However, Plovers are very protective parents using tactics ranging from moving away from their eggs, to threatening and sometime swooping. These very protective parents put on a very threatening display with loud squawking, spreading wings and running towards you showing their sharp wing spurs.  Simply moving away is usually enough and swooping birds rarely actually make contact … it is mainly bluff.

The Backyard Buddies team have a good guide for kids on relating to Plovers – http://www.fnpw.org.au/PDFS/Resources/maskedLapwing.pdf

My photos of the nest were all taken from about 2o metres distance, as I was already upsetting the parent birds and I didn’t want to make things worse.

So, that was early September, early October and our proud parents are now protecting four tiny balls of grey/white fluff … with powerful feet and legs that look like they belong to a miniature Emu.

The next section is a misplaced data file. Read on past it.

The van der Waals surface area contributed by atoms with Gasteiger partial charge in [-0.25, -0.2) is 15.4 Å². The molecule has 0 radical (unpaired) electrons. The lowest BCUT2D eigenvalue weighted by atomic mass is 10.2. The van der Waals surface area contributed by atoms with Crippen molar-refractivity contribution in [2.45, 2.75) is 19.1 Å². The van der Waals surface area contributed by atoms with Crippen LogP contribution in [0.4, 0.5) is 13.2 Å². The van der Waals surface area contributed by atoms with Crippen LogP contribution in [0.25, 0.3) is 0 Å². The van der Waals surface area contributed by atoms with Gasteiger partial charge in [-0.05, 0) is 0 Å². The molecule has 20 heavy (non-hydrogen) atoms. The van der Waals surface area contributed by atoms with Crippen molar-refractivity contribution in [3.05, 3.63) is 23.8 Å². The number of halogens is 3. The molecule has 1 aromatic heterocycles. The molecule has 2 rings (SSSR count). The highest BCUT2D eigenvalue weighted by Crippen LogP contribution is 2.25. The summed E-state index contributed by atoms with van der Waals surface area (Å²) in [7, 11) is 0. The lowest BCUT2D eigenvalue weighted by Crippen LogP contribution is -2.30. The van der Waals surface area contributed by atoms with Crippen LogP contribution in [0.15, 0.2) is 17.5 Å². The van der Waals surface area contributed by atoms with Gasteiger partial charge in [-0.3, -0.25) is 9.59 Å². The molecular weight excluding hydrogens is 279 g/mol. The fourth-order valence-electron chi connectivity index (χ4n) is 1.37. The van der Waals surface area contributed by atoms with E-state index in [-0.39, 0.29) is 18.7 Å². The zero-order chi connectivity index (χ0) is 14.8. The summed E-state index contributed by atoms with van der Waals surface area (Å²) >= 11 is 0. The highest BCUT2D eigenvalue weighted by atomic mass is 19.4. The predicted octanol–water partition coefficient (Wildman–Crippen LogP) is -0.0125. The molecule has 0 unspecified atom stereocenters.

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Plover chicks or miniature Emus?

The parents were still very protective as the chicks hunted for insects and grubs on the Vulture’s football field. Environmentally friendly solution to lawn grub problems?

Particularly interesting was the change in behaviour of the parents. Their calls now seemed to serve two purposes. As I approached well outside the fence the parent’s calls seemed to trigger the four chicks to immediately move away from the fence and further into the field. At the same time the parents made it very clear to me that I was not welcome. I wonder how they get on with the football players?

 

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Nest box monitoring - 3 Sept 2014

(l-r) Marshal, Alan, Saki and myself. Liz is on the camera

 

By: Michael Fox

Kyoto University student, Saki, joined Marshal, Alan, Saki, Liz and myself at Bushcare on Wednesday to check the nest boxes providing important habitat for hollow dwelling wildlife.

We the GoPro camera to  drop in on the Squirrel Glider Petaurus norfolcensis family were at home in one of the glider boxes.